By late 1961 Wichterle succeeded in producing the first four hydrogel contact lenses on a home-made apparatus built using a children's building kit (Merkur), a bicycle dynamo belonging to one of his sons, and a bell transformer. Wichterle also made all the moulds and glass tubing needed to dose them with monomer. On Christmas afternoon, with the help of his wife Linda, using the machine on his kitchen table, Wichterle finally succeeded. He tried the lenses in his own eyes and although they were the wrong power they were comfortable. Thus, he invented a new way of manufacturing the lenses using a centrifugal casting procedure. A few days later, he completed his patent application and produced over 100 lenses by spin casting. He built several new prototype machines using Merkur toys with increasing numbers of spindles which required the stronger motor taken from his gramophone. With these rudimentary devices, in the first four months of 1962, Wichterle and Linda made 5,500 lenses. The early experimental lenses were called Geltakt and the later production lenses Spofalens after the state enterprise SPOFA which manufactured them.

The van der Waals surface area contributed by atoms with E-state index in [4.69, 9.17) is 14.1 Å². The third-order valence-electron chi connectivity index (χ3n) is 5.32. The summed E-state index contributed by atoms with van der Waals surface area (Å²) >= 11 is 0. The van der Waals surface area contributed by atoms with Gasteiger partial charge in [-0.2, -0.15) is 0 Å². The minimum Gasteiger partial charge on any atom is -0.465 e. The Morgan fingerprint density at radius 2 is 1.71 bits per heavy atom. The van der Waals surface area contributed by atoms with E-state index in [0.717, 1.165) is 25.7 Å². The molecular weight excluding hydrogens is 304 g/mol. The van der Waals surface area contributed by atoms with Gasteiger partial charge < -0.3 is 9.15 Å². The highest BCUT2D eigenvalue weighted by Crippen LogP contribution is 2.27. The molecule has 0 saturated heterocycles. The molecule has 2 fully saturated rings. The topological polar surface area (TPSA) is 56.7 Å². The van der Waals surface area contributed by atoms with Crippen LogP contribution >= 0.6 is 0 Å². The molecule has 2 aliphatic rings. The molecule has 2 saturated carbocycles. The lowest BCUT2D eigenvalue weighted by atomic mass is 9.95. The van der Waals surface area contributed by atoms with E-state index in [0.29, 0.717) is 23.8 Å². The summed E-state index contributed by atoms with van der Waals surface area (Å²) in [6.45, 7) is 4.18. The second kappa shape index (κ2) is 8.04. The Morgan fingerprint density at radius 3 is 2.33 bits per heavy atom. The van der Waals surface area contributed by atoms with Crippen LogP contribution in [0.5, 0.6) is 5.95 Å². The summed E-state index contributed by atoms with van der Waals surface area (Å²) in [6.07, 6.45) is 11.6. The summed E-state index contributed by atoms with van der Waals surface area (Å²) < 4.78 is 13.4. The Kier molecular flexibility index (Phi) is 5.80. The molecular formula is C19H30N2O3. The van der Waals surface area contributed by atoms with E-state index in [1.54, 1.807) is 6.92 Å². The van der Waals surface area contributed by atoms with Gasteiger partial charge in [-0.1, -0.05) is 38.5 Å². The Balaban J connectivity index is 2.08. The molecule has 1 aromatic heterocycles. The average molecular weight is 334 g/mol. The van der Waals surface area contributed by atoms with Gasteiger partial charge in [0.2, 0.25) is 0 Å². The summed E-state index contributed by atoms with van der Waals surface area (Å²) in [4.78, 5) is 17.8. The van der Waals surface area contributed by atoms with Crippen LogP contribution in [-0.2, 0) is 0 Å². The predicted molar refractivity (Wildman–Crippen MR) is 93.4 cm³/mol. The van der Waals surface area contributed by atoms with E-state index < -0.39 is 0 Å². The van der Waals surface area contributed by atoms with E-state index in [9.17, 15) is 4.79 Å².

In 1965 National Patent Development Corporation (NPDC) bought the American rights to produce the lenses and then sublicensed the rights to Bausch & Lomb which started to manufacture them in the USA. In 1977 the patents were challenged, mainly by Continuous Curve Contact Lenses and in May 1977 the CSAS sold these patents to avoid any liability if the court case failed. However, Wichterle and NPDC won the court case in 1983.